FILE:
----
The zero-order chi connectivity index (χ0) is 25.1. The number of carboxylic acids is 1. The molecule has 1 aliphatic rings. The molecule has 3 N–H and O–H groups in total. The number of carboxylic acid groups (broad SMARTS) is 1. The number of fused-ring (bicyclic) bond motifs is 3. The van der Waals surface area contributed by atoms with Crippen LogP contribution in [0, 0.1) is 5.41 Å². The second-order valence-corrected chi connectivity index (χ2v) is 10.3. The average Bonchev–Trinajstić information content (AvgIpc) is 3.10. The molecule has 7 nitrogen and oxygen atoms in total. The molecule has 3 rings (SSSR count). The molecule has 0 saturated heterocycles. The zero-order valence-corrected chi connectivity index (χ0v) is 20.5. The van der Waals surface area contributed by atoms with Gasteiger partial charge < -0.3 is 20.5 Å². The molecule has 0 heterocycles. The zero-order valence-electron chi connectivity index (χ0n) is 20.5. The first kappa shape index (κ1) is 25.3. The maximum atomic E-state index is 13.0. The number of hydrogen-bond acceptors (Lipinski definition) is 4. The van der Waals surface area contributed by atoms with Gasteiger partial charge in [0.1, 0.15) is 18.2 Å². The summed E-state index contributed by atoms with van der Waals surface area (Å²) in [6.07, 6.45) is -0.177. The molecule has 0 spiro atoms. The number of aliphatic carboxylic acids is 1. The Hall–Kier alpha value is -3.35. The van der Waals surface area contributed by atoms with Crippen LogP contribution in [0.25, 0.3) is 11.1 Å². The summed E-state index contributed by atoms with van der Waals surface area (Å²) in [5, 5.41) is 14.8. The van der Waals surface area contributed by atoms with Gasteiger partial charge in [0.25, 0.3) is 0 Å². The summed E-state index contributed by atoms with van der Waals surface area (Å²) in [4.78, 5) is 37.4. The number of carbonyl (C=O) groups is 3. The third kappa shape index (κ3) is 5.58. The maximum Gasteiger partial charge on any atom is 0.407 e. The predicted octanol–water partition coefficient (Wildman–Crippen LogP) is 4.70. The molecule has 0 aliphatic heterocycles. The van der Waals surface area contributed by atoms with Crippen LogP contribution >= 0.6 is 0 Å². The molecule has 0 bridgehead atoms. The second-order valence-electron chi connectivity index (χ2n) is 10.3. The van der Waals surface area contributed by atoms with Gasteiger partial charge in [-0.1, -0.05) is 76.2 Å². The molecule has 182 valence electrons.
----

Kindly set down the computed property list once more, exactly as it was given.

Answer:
The zero-order chi connectivity index (χ0) is 25.1. The number of carboxylic acids is 1. The molecule has 1 aliphatic rings. The molecule has 3 N–H and O–H groups in total. The number of carboxylic acid groups (broad SMARTS) is 1. The number of fused-ring (bicyclic) bond motifs is 3. The van der Waals surface area contributed by atoms with Crippen LogP contribution in [0, 0.1) is 5.41 Å². The second-order valence-corrected chi connectivity index (χ2v) is 10.3. The average Bonchev–Trinajstić information content (AvgIpc) is 3.10. The molecule has 7 nitrogen and oxygen atoms in total. The molecule has 3 rings (SSSR count). The molecule has 0 saturated heterocycles. The zero-order valence-corrected chi connectivity index (χ0v) is 20.5. The van der Waals surface area contributed by atoms with Gasteiger partial charge < -0.3 is 20.5 Å². The molecule has 0 heterocycles. The zero-order valence-electron chi connectivity index (χ0n) is 20.5. The first kappa shape index (κ1) is 25.3. The maximum atomic E-state index is 13.0. The number of hydrogen-bond acceptors (Lipinski definition) is 4. The van der Waals surface area contributed by atoms with Gasteiger partial charge in [0.1, 0.15) is 18.2 Å². The summed E-state index contributed by atoms with van der Waals surface area (Å²) in [6.07, 6.45) is -0.177. The molecule has 0 spiro atoms. The number of aliphatic carboxylic acids is 1. The Hall–Kier alpha value is -3.35. The van der Waals surface area contributed by atoms with Crippen LogP contribution in [0.25, 0.3) is 11.1 Å². The summed E-state index contributed by atoms with van der Waals surface area (Å²) in [5, 5.41) is 14.8. The van der Waals surface area contributed by atoms with Gasteiger partial charge in [0.25, 0.3) is 0 Å². The summed E-state index contributed by atoms with van der Waals surface area (Å²) in [4.78, 5) is 37.4. The number of carbonyl (C=O) groups is 3. The third kappa shape index (κ3) is 5.58. The maximum Gasteiger partial charge on any atom is 0.407 e. The predicted octanol–water partition coefficient (Wildman–Crippen LogP) is 4.70. The molecule has 0 aliphatic heterocycles. The van der Waals surface area contributed by atoms with Crippen LogP contribution >= 0.6 is 0 Å². The molecule has 0 bridgehead atoms. The second-order valence-electron chi connectivity index (χ2n) is 10.3. The van der Waals surface area contributed by atoms with Gasteiger partial charge in [-0.1, -0.05) is 76.2 Å². The molecule has 182 valence electrons.